Recent Tenth Circuit Decision Could Have Ramifications in Workers Compensation Retaliatory Discharge Cases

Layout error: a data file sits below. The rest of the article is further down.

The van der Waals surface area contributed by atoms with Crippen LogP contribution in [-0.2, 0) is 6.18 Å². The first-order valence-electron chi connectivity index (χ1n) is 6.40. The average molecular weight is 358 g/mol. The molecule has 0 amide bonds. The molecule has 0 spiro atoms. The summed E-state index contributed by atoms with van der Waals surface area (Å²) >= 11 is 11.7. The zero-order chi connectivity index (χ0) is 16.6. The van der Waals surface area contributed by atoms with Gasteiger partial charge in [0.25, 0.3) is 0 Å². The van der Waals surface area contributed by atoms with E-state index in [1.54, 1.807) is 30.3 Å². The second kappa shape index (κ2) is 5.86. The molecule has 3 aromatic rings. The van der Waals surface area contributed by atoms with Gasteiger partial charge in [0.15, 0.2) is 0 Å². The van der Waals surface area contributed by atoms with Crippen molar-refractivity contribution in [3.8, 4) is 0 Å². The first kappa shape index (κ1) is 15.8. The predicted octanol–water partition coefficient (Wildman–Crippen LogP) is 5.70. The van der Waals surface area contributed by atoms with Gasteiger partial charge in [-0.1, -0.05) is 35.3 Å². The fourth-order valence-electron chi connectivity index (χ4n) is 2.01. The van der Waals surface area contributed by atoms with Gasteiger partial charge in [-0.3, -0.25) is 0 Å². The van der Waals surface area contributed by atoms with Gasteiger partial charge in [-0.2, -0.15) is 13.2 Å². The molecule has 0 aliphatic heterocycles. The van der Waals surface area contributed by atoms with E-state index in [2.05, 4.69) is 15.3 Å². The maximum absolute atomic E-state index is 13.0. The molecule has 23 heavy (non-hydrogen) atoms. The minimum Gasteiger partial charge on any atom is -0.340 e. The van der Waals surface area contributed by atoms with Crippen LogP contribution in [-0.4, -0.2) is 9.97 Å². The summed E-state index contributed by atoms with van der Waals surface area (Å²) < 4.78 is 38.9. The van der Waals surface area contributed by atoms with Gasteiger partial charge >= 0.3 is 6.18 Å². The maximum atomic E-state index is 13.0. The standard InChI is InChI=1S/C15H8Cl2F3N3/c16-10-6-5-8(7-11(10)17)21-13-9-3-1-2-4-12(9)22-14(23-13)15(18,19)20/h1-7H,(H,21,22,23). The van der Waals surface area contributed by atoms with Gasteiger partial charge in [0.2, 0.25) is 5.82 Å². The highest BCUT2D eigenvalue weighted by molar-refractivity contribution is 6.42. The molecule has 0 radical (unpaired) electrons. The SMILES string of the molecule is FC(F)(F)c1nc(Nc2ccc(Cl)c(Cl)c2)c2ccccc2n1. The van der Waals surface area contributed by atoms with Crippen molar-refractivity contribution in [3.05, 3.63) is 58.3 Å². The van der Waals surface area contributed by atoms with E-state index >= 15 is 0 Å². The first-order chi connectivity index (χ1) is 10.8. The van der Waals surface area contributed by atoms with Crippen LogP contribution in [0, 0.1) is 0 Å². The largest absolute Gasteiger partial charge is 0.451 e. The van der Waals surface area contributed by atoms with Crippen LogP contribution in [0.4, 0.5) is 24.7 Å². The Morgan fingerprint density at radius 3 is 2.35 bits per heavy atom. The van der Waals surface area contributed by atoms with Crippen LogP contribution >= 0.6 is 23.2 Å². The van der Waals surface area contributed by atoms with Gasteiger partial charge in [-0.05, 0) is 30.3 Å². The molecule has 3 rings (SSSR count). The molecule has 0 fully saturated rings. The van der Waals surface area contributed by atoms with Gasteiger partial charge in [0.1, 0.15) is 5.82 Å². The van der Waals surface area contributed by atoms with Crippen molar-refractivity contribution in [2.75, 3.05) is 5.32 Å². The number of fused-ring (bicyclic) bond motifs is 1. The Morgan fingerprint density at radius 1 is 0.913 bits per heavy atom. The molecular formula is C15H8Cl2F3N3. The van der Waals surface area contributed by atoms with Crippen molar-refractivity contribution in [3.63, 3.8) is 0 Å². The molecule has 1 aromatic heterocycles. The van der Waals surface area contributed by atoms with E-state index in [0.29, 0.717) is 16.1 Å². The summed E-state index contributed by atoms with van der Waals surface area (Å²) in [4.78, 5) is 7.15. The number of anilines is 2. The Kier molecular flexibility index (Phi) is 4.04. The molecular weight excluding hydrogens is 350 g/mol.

The Tenth Circuit Court of Appeals recently released its decision in the case of Green v. Donahoe, No. 13-1096, 2014 U.S. App. LEXIS 14290, 2014 WL 370823 (10th Cir. July 28, 2014). In this employment discrimination case, the Court held that the limitations period for a claim for constructive discharge begins running on the date of the employer's last misconduct and not at the time the employee actually resigns. Marvin Green, a Postmaster, sued the Postmaster General, Patrick Donahoe, claiming that the United States Postal Service (USPS) retaliated against him for making employment discrimination claims. Green, who described himself as a "black American", had been a Postmaster for fourteen years. In early 2008, Green was passed over for a promotion and the job was given to a Hispanic person. Green filed a complaint with the EEOC in August 2008, alleging racial discrimination. In May 2009, Green filed another EEO charge, alleging that his supervisor had threatened, demeaned, and harassed him in retaliation for filing the August 2008 EEO charge. In November 2009, an internal investigation revealed that Green was guilty of misconduct in the performance of his job, and he was placed in "off-duty status immediately". On December 16, 2009, Green reached a settlement agreement with the USPS whereby he would give up his position as Postmaster, receive accrued sick pay until March 31, 2010, and then retire. On April 23, 2010, Green filed another EEO charge alleging constructive termination for his forced retirement, but the EEOC dismissed it because Green failed to file it within 45 days of the December 16, 2009 settlement agreement. Green then filed his lawsuit in district court, arguing that he had 45 days from his resignation date to file the EEO charge. However, the trial court dismissed the case, holding that the 45 day limitations period started on December 16, 2009 when Green and USPS reached their settlement agreement. So what does this have to do with workers' compensation retaliatory discharge cases? The Green v. Donahoe decision should serve as guidance for state courts in workers' compensation retaliatory discharge cases in regard to the statue of limitations. Many states have enacted statutes which explicitly prohibit an employer from terminating an employee for making a claim for workers' compensation benefits. While there are a few states that do not recognize a claim for retaliatory discharge in the workers' compensation context, most states recognize such a claim under common law. Generally, the employee must prove that the employer actually terminated his or her employment because the employee sought workers' compensation benefits. However, many states' courts, in reliance on Jurgens v. EEOC, 903 F.2d 386 (5th Cir. 1990), have held that a claim for retaliatory discharge will lie when the employer deliberately makes the employee's working conditions so intolerable that the employee is forced into an involuntary resignation. The holding in Green v. Donahoe suggests that the statute of limitations in constructive retaliatory discharge cases should be calculated from the date of the employer's last misconduct, which in many cases is well before the actual date of the employee's "involuntary resignation". Should states decide to follow this holding and apply this reasoning in workers' compensation retaliatory discharge cases, many claims may be barred by the statute of limitations. This is particularly significant in the workers' compensation arena, since an employee's "constructive discharge" often follows a period of several months or even years of disability where the employee is out of work due to the underlying injury, returns to work, and then resigns. In light of this ruling, attorneys who handle workers' compensation retaliatory discharge cases should be particularly conscientious of the time-line of events leading to the alleged constructive discharge. ________________________________________ ABOUT THE AUTHOR This article was written by Charley M. Drummond, Esq. of Fish Nelson & Holden, LLC. Fish Nelson & Holden is a law firm located in Birmingham, Alabama dedicated to representing employers, self-insured employers, and insurance carriers in workers' compensation cases and related liability matters. Drummond and his firm are members of The National Workers' Compensation Defense Network (NWCDN). The NWCDN is a national and Canadian network of reputable law firms organized to provide employers and insurers access to the highest quality representation in workers' compensation and related employer liability fields. If you have questions about this article or Alabama workers' compensation issues in general, please feel free to contact the author at firstname.lastname@example.org or (205) 332-3414.